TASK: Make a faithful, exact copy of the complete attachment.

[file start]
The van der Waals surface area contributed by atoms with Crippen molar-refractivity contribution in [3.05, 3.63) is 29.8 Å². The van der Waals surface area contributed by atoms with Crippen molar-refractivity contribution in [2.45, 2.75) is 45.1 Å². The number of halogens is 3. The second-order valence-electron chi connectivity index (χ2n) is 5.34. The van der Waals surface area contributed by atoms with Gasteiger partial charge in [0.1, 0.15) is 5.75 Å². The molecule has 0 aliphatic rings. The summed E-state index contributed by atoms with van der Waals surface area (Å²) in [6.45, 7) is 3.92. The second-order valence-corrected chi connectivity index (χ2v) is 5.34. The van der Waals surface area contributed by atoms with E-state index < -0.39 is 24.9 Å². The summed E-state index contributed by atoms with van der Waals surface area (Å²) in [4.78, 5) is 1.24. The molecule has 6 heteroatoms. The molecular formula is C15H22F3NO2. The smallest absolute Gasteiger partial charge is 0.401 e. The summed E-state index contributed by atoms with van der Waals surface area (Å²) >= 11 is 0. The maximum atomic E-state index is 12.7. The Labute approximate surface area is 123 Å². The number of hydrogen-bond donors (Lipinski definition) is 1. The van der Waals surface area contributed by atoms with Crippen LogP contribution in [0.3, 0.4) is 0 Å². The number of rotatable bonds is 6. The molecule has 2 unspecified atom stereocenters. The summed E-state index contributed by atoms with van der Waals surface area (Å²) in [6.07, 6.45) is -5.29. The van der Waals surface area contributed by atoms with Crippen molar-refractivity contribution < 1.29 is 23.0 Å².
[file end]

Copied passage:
The van der Waals surface area contributed by atoms with Crippen molar-refractivity contribution in [3.05, 3.63) is 29.8 Å². The van der Waals surface area contributed by atoms with Crippen molar-refractivity contribution in [2.45, 2.75) is 45.1 Å². The number of halogens is 3. The second-order valence-electron chi connectivity index (χ2n) is 5.34. The van der Waals surface area contributed by atoms with Gasteiger partial charge in [0.1, 0.15) is 5.75 Å². The molecule has 0 aliphatic rings. The summed E-state index contributed by atoms with van der Waals surface area (Å²) in [6.45, 7) is 3.92. The second-order valence-corrected chi connectivity index (χ2v) is 5.34. The van der Waals surface area contributed by atoms with E-state index < -0.39 is 24.9 Å². The summed E-state index contributed by atoms with van der Waals surface area (Å²) in [4.78, 5) is 1.24. The molecule has 6 heteroatoms. The molecular formula is C15H22F3NO2. The smallest absolute Gasteiger partial charge is 0.401 e. The summed E-state index contributed by atoms with van der Waals surface area (Å²) >= 11 is 0. The maximum atomic E-state index is 12.7. The Labute approximate surface area is 123 Å². The number of hydrogen-bond donors (Lipinski definition) is 1. The van der Waals surface area contributed by atoms with Crippen LogP contribution in [0.3, 0.4) is 0 Å². The number of rotatable bonds is 6. The molecule has 2 unspecified atom stereocenters. The summed E-state index contributed by atoms with van der Waals surface area (Å²) in [6.07, 6.45) is -5.29. The van der Waals surface area contributed by atoms with Crippen molar-refractivity contribution < 1.29 is 23.0 Å².